Although there are pets that have adapted extremely well to apartment living, there are still some issues that might arise as a result of living indoors and in a smaller space. Dominique Hemmings, DVM, clinical instructor at the College of Veterinary Medicine of Tuskegee University, discussed the most common health problems that might occur for indoor pets. First, dietary issues are a common problem for dogs:

“Dogs and cats are curious animals and, oftentimes, they (especially puppies) will go sniffing, licking and consuming random items — whether that be food, treats, medication, candy, plants or garbage. This can result in mild or severe gastrointestinal (GI) upset, varying toxicoses (from chocolate, sugarless gum, garlic, Easter lily, or onion) or pancreatitis, causing painful abdomens, vomiting and diarrhea, and other diseases. This can leave owners with stained carpets and a hefty bill for veterinary care.”

Dr. Hemmings went on to share what can happen when dogs are kept indoors for a long time:

“When locked in smaller apartments all day with limited space, cats and dogs become bored and end up scratching and chewing on furniture, carpeting, wires and even their own toys for enrichment. Extensive damage of household furniture may occur and give way for pets to be electrocuted or ingest foreign material, potentially causing an obstruction of their intestines. Electrocution, toxin ingestion and intestinal obstructions, especially obstructions caused my sharp objects, will likely then necessitate an emergency veterinary visit.”

However, there are some precautions you can rely on to reduce this risk significantly:

“To prevent these issues, renters should ensure their garbage, pet treats, and their own table food are secured on high tables or locked away far out of reach of their pets. They should additionally ensure that smaller cords and wires are unplugged when not in use. When not at home, it may be of benefit to keep pets in a locked room or crate if they have a habit of chewing on foreign objects and getting into food and trash. This, however, can increase boredom and compulsive behaviors. Safe, hard, rubber toys [that are] too large to ingest (feeder toys, ropes) are advised for activity and enrichment purposes. If smaller toys are bought (small squeakers and stuffed animals), those toys should only be out for the pet’s access when the owner is present to monitor what they are doing with it.”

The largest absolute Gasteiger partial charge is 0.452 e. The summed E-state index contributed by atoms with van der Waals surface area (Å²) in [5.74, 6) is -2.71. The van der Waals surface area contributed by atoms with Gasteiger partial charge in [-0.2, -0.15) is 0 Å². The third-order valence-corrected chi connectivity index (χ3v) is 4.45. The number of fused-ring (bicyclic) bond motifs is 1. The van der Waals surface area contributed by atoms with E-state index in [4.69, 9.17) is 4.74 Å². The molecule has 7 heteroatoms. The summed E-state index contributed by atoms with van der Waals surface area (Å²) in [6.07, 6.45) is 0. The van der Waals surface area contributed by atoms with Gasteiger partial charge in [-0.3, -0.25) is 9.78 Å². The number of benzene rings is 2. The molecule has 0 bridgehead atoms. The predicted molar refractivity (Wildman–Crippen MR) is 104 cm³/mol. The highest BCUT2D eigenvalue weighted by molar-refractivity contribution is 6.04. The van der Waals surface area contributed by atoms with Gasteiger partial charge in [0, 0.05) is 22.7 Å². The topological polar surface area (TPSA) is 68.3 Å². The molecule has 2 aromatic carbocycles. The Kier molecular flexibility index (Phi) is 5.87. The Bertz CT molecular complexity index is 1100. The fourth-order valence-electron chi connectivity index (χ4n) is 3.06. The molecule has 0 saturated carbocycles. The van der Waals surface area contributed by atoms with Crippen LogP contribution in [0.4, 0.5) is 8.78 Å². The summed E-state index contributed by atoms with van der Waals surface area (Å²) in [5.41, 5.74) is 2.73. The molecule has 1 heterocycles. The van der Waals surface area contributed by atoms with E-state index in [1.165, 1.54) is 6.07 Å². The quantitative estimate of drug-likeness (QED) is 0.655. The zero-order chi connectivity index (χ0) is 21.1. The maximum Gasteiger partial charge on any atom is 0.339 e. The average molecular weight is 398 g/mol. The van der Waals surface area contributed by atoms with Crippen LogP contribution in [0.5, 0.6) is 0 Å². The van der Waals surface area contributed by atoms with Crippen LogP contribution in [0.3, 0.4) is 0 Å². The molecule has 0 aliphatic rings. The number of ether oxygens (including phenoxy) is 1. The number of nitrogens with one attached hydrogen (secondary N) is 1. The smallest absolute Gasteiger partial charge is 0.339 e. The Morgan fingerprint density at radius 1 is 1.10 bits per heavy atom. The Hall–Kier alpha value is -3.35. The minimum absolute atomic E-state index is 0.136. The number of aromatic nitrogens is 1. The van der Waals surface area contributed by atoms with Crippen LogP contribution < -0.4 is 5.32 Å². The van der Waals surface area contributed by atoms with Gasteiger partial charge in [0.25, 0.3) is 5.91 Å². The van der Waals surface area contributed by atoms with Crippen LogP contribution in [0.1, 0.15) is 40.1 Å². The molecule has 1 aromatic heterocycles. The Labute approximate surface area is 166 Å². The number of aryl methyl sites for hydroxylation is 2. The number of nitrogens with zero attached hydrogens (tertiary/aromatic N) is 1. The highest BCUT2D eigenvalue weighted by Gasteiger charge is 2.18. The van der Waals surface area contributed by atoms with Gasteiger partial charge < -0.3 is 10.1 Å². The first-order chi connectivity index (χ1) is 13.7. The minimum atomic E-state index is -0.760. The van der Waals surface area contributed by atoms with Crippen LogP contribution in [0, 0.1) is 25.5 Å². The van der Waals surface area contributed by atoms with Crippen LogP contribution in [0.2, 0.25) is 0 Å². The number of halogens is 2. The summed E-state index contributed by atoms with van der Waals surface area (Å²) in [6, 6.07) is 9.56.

Most common apartment pets

Although most people think about cats or dogs when discussing pets, there are others that delightfully fill the homes of renters. In fact, according to a national pet owners’ survey, freshwater fish are #1, especially when considering that most people don’t own just one fish, but many. Cats and dogs follow at numbers two and three, respectively. Other popular choices include birds, saltwater fish, small animals and reptiles. And, for those who are living in a house or on a farm or ranch, horses are also favorite pets.

Pet Number (in millions)
Freshwater fish 139.3
Cat 94.2
Dog 89.7
Bird 20.3
Saltwater fish 18.8
Small animal 14.0
Reptile 9.4
Horse 7.6

Source: American Pet Products Association’s 2017-2018 National Pet Owners Survey

Exotic pets for apartments

exotic pets

Before adopting an exotic pet, make sure you do your research and see which exotic pets are illegal in your state. All states have specific legislation when it comes to exotic pets, so these will vary depending on where you live. If you’re moving from one state to another, check the legislation and make sure you have a certificate stating that, at the time of purchasing or adopting the pet, it was legal to do so in the state in which you were living.

However, even after checking state laws, make sure you also check county and city laws to confirm that it’s legal to own your exotic pet in that area. Then, after taking these precautions, check with the landlord or property manager to find out if you’re allowed to own that specific pet in their apartment or building. Additionally, provide all of the required paperwork and certificates to prove that the pet is approved by local laws, and bring recommendations and a pet CV to make the case for your pet, as well.